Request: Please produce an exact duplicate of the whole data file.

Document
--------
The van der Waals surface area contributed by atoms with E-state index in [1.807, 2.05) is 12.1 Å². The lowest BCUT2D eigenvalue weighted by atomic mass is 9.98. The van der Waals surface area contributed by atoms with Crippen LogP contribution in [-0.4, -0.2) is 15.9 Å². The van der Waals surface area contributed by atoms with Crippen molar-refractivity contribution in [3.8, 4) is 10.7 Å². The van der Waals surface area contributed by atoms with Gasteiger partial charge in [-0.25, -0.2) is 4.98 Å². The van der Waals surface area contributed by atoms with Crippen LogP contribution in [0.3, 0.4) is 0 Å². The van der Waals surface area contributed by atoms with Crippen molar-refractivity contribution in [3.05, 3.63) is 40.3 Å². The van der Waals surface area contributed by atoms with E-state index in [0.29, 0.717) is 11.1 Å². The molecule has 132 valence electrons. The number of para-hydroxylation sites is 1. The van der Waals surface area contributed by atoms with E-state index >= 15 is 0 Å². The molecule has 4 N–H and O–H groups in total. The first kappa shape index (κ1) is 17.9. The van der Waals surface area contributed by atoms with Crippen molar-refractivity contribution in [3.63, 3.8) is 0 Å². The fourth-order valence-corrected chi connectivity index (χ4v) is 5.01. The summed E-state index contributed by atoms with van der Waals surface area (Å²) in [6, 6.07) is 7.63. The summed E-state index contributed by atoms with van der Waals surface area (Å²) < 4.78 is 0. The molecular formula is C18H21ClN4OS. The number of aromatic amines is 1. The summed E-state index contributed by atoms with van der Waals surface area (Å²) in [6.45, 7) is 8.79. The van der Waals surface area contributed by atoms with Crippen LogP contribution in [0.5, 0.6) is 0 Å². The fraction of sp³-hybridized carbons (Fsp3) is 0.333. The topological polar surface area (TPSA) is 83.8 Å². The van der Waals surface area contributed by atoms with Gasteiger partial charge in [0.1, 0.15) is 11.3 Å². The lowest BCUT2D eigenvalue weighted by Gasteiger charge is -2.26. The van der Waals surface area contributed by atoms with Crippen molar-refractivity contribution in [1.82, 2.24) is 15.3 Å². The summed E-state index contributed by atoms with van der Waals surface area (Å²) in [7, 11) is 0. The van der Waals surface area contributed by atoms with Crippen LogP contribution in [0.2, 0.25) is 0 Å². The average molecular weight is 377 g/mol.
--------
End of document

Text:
The van der Waals surface area contributed by atoms with E-state index in [1.807, 2.05) is 12.1 Å². The lowest BCUT2D eigenvalue weighted by atomic mass is 9.98. The van der Waals surface area contributed by atoms with Crippen LogP contribution in [-0.4, -0.2) is 15.9 Å². The van der Waals surface area contributed by atoms with Crippen molar-refractivity contribution in [3.8, 4) is 10.7 Å². The van der Waals surface area contributed by atoms with Gasteiger partial charge in [-0.25, -0.2) is 4.98 Å². The van der Waals surface area contributed by atoms with Crippen LogP contribution in [0.3, 0.4) is 0 Å². The van der Waals surface area contributed by atoms with Crippen molar-refractivity contribution in [3.05, 3.63) is 40.3 Å². The van der Waals surface area contributed by atoms with E-state index in [0.29, 0.717) is 11.1 Å². The molecule has 132 valence electrons. The number of para-hydroxylation sites is 1. The van der Waals surface area contributed by atoms with E-state index >= 15 is 0 Å². The molecule has 4 N–H and O–H groups in total. The first kappa shape index (κ1) is 17.9. The van der Waals surface area contributed by atoms with Crippen molar-refractivity contribution in [3.63, 3.8) is 0 Å². The fourth-order valence-corrected chi connectivity index (χ4v) is 5.01. The summed E-state index contributed by atoms with van der Waals surface area (Å²) in [6, 6.07) is 7.63. The summed E-state index contributed by atoms with van der Waals surface area (Å²) < 4.78 is 0. The molecular formula is C18H21ClN4OS. The number of aromatic amines is 1. The summed E-state index contributed by atoms with van der Waals surface area (Å²) in [6.45, 7) is 8.79. The van der Waals surface area contributed by atoms with Crippen LogP contribution in [0.5, 0.6) is 0 Å². The fraction of sp³-hybridized carbons (Fsp3) is 0.333. The topological polar surface area (TPSA) is 83.8 Å². The van der Waals surface area contributed by atoms with Gasteiger partial charge in [0.1, 0.15) is 11.3 Å². The lowest BCUT2D eigenvalue weighted by Gasteiger charge is -2.26. The van der Waals surface area contributed by atoms with Crippen molar-refractivity contribution in [1.82, 2.24) is 15.3 Å². The summed E-state index contributed by atoms with van der Waals surface area (Å²) in [7, 11) is 0. The van der Waals surface area contributed by atoms with Crippen LogP contribution in [0.2, 0.25) is 0 Å². The average molecular weight is 377 g/mol.